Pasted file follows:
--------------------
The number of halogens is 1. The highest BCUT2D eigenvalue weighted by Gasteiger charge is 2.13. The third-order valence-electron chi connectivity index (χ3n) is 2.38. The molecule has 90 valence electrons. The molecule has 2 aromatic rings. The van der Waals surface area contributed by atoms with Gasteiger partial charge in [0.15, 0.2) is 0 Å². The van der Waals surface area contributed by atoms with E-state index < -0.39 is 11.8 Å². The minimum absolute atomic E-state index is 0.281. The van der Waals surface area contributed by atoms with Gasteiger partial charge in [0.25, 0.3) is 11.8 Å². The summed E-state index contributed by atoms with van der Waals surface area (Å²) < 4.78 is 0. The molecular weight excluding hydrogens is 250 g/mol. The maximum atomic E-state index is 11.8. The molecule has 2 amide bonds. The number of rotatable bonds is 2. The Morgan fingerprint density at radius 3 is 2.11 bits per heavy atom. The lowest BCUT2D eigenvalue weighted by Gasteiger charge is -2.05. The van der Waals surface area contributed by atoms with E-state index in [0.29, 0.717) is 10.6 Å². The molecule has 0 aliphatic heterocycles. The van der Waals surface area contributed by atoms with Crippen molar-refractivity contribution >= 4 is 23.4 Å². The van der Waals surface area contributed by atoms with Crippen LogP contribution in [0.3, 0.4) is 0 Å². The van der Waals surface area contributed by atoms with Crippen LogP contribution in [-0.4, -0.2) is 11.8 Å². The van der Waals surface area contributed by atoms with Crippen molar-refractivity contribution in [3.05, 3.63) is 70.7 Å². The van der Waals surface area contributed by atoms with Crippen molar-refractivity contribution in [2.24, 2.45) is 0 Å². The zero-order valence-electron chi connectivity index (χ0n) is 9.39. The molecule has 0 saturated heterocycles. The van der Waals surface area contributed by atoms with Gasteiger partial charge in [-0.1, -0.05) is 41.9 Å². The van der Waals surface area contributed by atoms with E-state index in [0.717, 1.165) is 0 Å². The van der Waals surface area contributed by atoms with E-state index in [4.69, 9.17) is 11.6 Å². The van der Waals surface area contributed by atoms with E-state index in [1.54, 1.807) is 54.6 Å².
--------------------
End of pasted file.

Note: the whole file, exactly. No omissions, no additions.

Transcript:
The number of halogens is 1. The highest BCUT2D eigenvalue weighted by Gasteiger charge is 2.13. The third-order valence-electron chi connectivity index (χ3n) is 2.38. The molecule has 90 valence electrons. The molecule has 2 aromatic rings. The van der Waals surface area contributed by atoms with Gasteiger partial charge in [0.15, 0.2) is 0 Å². The van der Waals surface area contributed by atoms with E-state index < -0.39 is 11.8 Å². The minimum absolute atomic E-state index is 0.281. The van der Waals surface area contributed by atoms with Gasteiger partial charge in [0.25, 0.3) is 11.8 Å². The summed E-state index contributed by atoms with van der Waals surface area (Å²) < 4.78 is 0. The molecular weight excluding hydrogens is 250 g/mol. The maximum atomic E-state index is 11.8. The molecule has 2 amide bonds. The number of rotatable bonds is 2. The Morgan fingerprint density at radius 3 is 2.11 bits per heavy atom. The lowest BCUT2D eigenvalue weighted by Gasteiger charge is -2.05. The van der Waals surface area contributed by atoms with E-state index in [0.29, 0.717) is 10.6 Å². The molecule has 0 aliphatic heterocycles. The van der Waals surface area contributed by atoms with Crippen molar-refractivity contribution >= 4 is 23.4 Å². The van der Waals surface area contributed by atoms with Crippen LogP contribution in [0.3, 0.4) is 0 Å². The van der Waals surface area contributed by atoms with Crippen LogP contribution in [-0.4, -0.2) is 11.8 Å². The van der Waals surface area contributed by atoms with Crippen molar-refractivity contribution in [3.05, 3.63) is 70.7 Å². The van der Waals surface area contributed by atoms with Crippen molar-refractivity contribution in [2.24, 2.45) is 0 Å². The zero-order valence-electron chi connectivity index (χ0n) is 9.39. The molecule has 0 saturated heterocycles. The van der Waals surface area contributed by atoms with Gasteiger partial charge in [-0.1, -0.05) is 41.9 Å². The van der Waals surface area contributed by atoms with E-state index in [0.717, 1.165) is 0 Å². The van der Waals surface area contributed by atoms with E-state index in [4.69, 9.17) is 11.6 Å². The van der Waals surface area contributed by atoms with E-state index in [1.54, 1.807) is 54.6 Å².